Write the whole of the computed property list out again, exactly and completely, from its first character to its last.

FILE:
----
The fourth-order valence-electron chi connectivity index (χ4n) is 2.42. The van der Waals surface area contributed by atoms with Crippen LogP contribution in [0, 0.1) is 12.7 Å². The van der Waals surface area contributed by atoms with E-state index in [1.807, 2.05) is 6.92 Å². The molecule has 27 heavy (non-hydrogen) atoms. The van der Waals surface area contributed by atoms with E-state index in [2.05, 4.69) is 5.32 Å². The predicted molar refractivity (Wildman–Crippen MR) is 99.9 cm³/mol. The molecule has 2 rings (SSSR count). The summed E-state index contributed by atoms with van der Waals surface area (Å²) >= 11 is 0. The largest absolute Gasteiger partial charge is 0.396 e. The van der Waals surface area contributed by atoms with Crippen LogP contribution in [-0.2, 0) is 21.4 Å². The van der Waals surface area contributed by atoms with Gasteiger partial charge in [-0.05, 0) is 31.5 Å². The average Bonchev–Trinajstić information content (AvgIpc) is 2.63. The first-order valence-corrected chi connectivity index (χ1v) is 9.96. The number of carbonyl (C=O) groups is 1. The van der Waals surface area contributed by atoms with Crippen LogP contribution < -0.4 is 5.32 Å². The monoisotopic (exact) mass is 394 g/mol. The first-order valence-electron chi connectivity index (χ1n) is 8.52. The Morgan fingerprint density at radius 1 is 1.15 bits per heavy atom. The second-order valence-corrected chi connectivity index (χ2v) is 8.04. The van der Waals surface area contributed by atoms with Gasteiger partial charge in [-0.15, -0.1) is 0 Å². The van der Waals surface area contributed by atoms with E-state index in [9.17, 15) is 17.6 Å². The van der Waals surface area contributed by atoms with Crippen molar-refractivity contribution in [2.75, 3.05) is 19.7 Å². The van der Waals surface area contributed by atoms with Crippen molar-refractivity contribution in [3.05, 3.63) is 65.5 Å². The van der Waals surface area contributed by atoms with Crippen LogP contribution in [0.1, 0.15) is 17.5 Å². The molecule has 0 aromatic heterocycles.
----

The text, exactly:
The fourth-order valence-electron chi connectivity index (χ4n) is 2.42. The van der Waals surface area contributed by atoms with Crippen LogP contribution in [0, 0.1) is 12.7 Å². The van der Waals surface area contributed by atoms with E-state index in [1.807, 2.05) is 6.92 Å². The molecule has 27 heavy (non-hydrogen) atoms. The van der Waals surface area contributed by atoms with E-state index in [2.05, 4.69) is 5.32 Å². The predicted molar refractivity (Wildman–Crippen MR) is 99.9 cm³/mol. The molecule has 2 rings (SSSR count). The summed E-state index contributed by atoms with van der Waals surface area (Å²) >= 11 is 0. The largest absolute Gasteiger partial charge is 0.396 e. The van der Waals surface area contributed by atoms with Crippen LogP contribution in [-0.2, 0) is 21.4 Å². The van der Waals surface area contributed by atoms with Gasteiger partial charge in [-0.05, 0) is 31.5 Å². The average Bonchev–Trinajstić information content (AvgIpc) is 2.63. The first-order valence-corrected chi connectivity index (χ1v) is 9.96. The number of carbonyl (C=O) groups is 1. The van der Waals surface area contributed by atoms with Crippen LogP contribution < -0.4 is 5.32 Å². The monoisotopic (exact) mass is 394 g/mol. The first-order valence-electron chi connectivity index (χ1n) is 8.52. The Morgan fingerprint density at radius 1 is 1.15 bits per heavy atom. The second-order valence-corrected chi connectivity index (χ2v) is 8.04. The van der Waals surface area contributed by atoms with Gasteiger partial charge in [-0.15, -0.1) is 0 Å². The van der Waals surface area contributed by atoms with E-state index in [9.17, 15) is 17.6 Å². The van der Waals surface area contributed by atoms with Crippen molar-refractivity contribution in [2.75, 3.05) is 19.7 Å². The van der Waals surface area contributed by atoms with Crippen molar-refractivity contribution in [3.05, 3.63) is 65.5 Å². The van der Waals surface area contributed by atoms with Crippen LogP contribution in [0.1, 0.15) is 17.5 Å². The molecule has 0 aromatic heterocycles.